I didn't like it either when Lacy was told by his teacher that he needed to toughen up so she told him that he would be grounded if he didn't. Lacy was not happy to do that. She said that she felt horrible but thought she was helping him in the long run. The teacher had been the one to recommend it because she said he was an easy target. Sometimes the bullies were punished, like when his milk was spilled in the cafeteria and the boy had to get Peter another one, but he often would suffer more for it later when the bullies retaliated.
 
Josie had been his only friend and had been a good one for a long time. The fight between their mothers and her being accepted by the popular kids dissolved their bond. He really needed Josie but it's hard to blame her when she had the chance to improve her status with her peers. She wouldn't be picked on anymore, she would have many friends. I think the guilt always followed her though. She did want to help Peter but she couldn't have both.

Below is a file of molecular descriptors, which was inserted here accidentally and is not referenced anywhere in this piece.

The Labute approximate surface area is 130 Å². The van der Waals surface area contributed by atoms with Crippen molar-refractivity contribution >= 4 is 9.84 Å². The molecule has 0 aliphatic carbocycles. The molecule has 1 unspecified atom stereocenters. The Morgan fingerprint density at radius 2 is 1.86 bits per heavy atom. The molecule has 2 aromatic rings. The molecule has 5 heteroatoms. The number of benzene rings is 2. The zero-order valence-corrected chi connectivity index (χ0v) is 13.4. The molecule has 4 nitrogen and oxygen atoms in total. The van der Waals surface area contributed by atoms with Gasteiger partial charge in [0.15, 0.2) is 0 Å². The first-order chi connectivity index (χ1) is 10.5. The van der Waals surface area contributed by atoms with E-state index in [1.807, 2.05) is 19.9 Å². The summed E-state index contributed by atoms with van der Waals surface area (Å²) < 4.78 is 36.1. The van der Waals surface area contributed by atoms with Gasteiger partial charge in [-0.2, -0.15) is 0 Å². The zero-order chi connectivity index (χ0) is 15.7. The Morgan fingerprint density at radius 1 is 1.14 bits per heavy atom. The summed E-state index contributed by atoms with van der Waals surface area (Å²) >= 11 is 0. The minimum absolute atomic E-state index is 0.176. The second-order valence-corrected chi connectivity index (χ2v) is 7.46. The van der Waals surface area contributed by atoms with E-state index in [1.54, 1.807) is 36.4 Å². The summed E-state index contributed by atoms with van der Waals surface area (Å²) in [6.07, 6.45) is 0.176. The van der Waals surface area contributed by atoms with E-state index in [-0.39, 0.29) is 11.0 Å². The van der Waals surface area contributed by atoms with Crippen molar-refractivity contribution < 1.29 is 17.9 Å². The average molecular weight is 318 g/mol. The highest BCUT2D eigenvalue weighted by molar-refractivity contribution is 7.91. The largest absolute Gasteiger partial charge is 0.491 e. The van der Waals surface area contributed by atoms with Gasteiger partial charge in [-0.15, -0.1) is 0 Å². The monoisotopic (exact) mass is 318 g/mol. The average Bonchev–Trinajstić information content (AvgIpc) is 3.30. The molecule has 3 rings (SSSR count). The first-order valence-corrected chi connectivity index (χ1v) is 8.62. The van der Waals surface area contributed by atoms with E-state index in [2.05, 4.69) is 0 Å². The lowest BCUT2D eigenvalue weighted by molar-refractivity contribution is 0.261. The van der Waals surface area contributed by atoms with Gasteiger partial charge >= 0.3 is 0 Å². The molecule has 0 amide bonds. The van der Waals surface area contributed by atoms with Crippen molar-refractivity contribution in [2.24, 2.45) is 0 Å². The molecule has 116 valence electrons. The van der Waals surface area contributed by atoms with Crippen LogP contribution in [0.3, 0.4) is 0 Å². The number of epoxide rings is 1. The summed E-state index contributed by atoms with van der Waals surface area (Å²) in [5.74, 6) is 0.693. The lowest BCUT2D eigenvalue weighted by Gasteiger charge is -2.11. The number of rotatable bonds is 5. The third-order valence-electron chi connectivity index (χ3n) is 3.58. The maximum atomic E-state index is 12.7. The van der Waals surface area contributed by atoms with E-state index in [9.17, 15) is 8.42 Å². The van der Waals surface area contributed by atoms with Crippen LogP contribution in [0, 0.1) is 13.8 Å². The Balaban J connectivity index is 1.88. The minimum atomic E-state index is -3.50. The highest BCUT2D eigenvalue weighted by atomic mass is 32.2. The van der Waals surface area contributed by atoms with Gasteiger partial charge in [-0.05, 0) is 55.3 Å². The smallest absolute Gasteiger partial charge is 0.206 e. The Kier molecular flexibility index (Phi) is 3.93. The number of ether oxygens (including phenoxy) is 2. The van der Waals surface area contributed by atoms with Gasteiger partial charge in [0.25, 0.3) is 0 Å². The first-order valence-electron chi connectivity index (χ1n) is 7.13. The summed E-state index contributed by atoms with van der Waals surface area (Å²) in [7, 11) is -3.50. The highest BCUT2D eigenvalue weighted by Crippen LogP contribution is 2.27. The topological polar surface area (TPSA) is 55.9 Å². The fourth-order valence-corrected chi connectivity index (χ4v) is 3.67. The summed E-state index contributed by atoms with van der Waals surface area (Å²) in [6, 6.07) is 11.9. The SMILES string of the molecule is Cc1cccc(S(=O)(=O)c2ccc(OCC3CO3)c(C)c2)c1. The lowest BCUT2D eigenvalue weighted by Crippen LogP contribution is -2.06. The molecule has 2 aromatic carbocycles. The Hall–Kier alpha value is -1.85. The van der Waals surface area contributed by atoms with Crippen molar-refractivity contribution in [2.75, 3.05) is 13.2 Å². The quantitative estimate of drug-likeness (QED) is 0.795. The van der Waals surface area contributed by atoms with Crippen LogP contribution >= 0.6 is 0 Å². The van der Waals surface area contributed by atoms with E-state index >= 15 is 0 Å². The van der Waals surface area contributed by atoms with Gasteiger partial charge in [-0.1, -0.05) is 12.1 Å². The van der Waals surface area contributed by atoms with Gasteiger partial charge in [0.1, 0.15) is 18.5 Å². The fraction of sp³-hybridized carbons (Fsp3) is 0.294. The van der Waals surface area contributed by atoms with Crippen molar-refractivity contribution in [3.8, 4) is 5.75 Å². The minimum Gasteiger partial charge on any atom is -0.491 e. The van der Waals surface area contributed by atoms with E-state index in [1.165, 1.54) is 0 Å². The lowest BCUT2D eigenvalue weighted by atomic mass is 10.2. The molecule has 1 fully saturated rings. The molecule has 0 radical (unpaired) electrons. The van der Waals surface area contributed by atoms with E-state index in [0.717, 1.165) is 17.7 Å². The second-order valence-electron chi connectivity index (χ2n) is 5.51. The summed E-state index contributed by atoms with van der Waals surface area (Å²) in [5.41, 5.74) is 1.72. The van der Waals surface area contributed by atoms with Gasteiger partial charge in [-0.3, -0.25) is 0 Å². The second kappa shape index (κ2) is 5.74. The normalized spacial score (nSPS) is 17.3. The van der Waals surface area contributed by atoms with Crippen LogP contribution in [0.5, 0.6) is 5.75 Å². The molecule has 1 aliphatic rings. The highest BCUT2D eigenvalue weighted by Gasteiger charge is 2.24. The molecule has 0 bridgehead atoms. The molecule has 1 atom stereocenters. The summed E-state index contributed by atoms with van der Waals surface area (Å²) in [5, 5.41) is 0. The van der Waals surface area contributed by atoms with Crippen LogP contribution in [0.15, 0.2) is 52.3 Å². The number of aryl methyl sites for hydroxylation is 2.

My heart is breaking for Peter. He closed himself off to everyone instead of reaching out for help. He had tried but it didn't work so he shut down. He needed to speak up and shout out for help but I don't think he knew he how. Kids do need to be taught that they can't always defend themselves but there are people who can do it for them. Just like when we teach them about stranger danger and to run for help, he really needed to run for help. He would probably always be a target but he may have found ways to cope and people to stand by him. It didn't have to lead to people being killed. He has such a tragic story.

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Stephanie
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Re: Josie and Peter

Deb,